Roy: As a child in East Tupelo - and hearing my parents and other adults talk about the subject, we all felt the city had taken the money and used it on the park on the west side of town. I do not know if that is the case or not. But I do know, Elvis placed a call to Mayor Ballard at one point and said, "if dirt isn't moving by the end of the month, somebody is going to pay." When I interviewed Ike Savery's son Bitsey, I found it interesting that he stated, "You know they built that park in a day. People came from Amory and all around donating trucks to haul dirt. It was a community effort." For whatever reason, the time Elvis donated the funds in both 56 and 57 and the time things finally started happening were way too long. I am glad it did happen as I had my first dance in the youth center. She was about a foot shorter than I and I think I stepped all over her feet. (Laughs)

EIN - The black suburb of Shake Rag always gets named as a place that Elvis would have hung out and been influenced. However as Elvis was only 13 when he left Tupelo it seems a young age to be hanging around a poor area of town. What is your opinion?

Roy: I know he did go to Shake Rag with Bo McClinton. And while there he met Muddy Waters and many other blues performers. The people in Shake Rag were no poorer than the Presley family - they were just a different color. The sounds drew Elvis like a magnet and the interesting part is he was always welcome. It was also an area of a lot of sinful things like gambling and prostitution and booze. Elvis wasn't the only white boy or man for that matter going into Shake Rag. He was just the only one interested in the music.

EIN - Did 'Shake Rag' exist in the same way when you were growing up or had it changed? Did you visit it? Is the area still discernible?

Roy: It did exist but I was never brave enough to venture into the community like Elvis did. It was torn down during the early 70's and our colosseum sits on part of the site now. I think it remained a pretty hopping place until its end.

EIN - Even when Elvis lived in Memphis, he was known for showing friends around his Tupelo roots. Do you know if Elvis did return there in his later years to look around - and did you ever see Elvis in Tupelo?

Roy: I came close once and I think I saw him once. When I was in third grade (ca 1962), a murmur came down the hall, then someone stuck their head in the door and said Elvis is here. Our teacher told us to remain seated and quite and she would be right back. We got all excited that Elvis would sing in the auditorium where he sang as a child. But it did not happen. It was spring and the windows were open. Elvis walked up to the window at Mrs. Grimes’ 5th grade class and stuck his head in and said, "Hey Teach." They talked at the window – then he was gone – and so was my chance to see him.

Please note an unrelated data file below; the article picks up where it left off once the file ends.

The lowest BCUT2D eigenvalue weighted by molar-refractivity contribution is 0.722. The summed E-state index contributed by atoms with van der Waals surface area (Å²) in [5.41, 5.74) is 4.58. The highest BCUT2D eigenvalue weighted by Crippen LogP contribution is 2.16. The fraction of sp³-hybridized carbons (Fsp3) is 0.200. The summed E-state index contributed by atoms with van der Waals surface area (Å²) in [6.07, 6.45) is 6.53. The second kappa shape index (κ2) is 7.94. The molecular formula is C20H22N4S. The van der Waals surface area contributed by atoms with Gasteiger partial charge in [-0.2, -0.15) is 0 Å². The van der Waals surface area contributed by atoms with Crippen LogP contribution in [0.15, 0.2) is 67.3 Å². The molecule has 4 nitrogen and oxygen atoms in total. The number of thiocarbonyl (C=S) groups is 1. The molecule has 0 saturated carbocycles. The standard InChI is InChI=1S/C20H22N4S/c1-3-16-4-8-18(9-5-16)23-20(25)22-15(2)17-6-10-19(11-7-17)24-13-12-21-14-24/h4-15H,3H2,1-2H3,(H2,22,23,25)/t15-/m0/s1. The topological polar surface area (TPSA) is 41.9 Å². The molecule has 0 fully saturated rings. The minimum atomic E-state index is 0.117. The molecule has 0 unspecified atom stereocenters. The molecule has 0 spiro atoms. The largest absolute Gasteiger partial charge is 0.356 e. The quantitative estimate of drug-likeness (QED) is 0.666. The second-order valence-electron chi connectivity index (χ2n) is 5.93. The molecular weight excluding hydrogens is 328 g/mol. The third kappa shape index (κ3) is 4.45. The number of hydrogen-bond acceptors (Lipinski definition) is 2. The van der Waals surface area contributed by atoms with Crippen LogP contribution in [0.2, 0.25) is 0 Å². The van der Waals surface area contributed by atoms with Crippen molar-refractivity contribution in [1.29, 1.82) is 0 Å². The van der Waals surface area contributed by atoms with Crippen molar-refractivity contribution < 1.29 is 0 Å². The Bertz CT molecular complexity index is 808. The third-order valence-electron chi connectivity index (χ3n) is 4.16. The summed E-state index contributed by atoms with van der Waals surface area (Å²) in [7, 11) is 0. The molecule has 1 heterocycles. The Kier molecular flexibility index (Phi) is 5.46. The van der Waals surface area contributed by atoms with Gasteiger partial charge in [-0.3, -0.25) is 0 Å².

We boys played at Tulip Creek as kids. Fishing, swimming, etc. At the time it was a gravel road and a wooden bridge. We were leaving the creek one day when a black Lincoln with dark window came down and stopped at the bridge. One of us said "that looks like Elvis in the back seat" and we went on our way. Later while researching E & G, James Ausburn told me how he and Elvis played at the same creek as kids. Then I read where Elvis liked to bring his new friends to Tupelo to show them where he was born and played and went to school, etc. I think it was Elvis that day. Missed him again.
I did see him in 1974 at the Mid-South Coliseum in Memphis. Front row – center stage seats. He was awesome

EIN - Can you describe what it was like being so close at the Mid-South Colosseum concert? Do you listen to the FTD release and relive it all? Do you even think that recordings of Elvis can do justice to his astounding presence? Did you not get the chance to see his later concerts in Memphis, or did everyone think that he would always be coming back again?

Roy: We certainly thought Elvis was going to be here for a while, so there was no rush. As I said, we had front row, center stage seats (my cousin worked the box office and there were a lot of cousins on the front row). He was remarkable. His stage presence was overpowering. I think even if you did not like the man or his music, you would leave a live performance as a believer and fan. I made the comment that it was a little embarrassing that he stared directly as me during the whole concert. There were not that many men on the front row. All of my cousins began, "Oh no. He was starring at me." And over the years I have heard many people sitting all over the auditorium say it seemed he was looking right at them while he sang. It must have been a gift for all of us to feel he was looking at only you.

EIN - Elaine Dundy's fantastically detailed 'Elvis And Gladys' owed an enormous amount to your research. Was it fun working with Elaine on that book?

Roy: It was the greatest summer of my life to that date. I always had stars in my eyes and loved old Hollywood and the studio system – the whole pie. Elaine was very glamorous. She knew everybody I had admired as a kid: Vivian Leigh, Olivier, Orson Wells, and had met and threw a party for my childhood passion, Marilyn Monroe. I learned so much from her – how to research a biography. How to interview. And most of all I made a friend. That friendship lasted for 27 years. Until her recent death.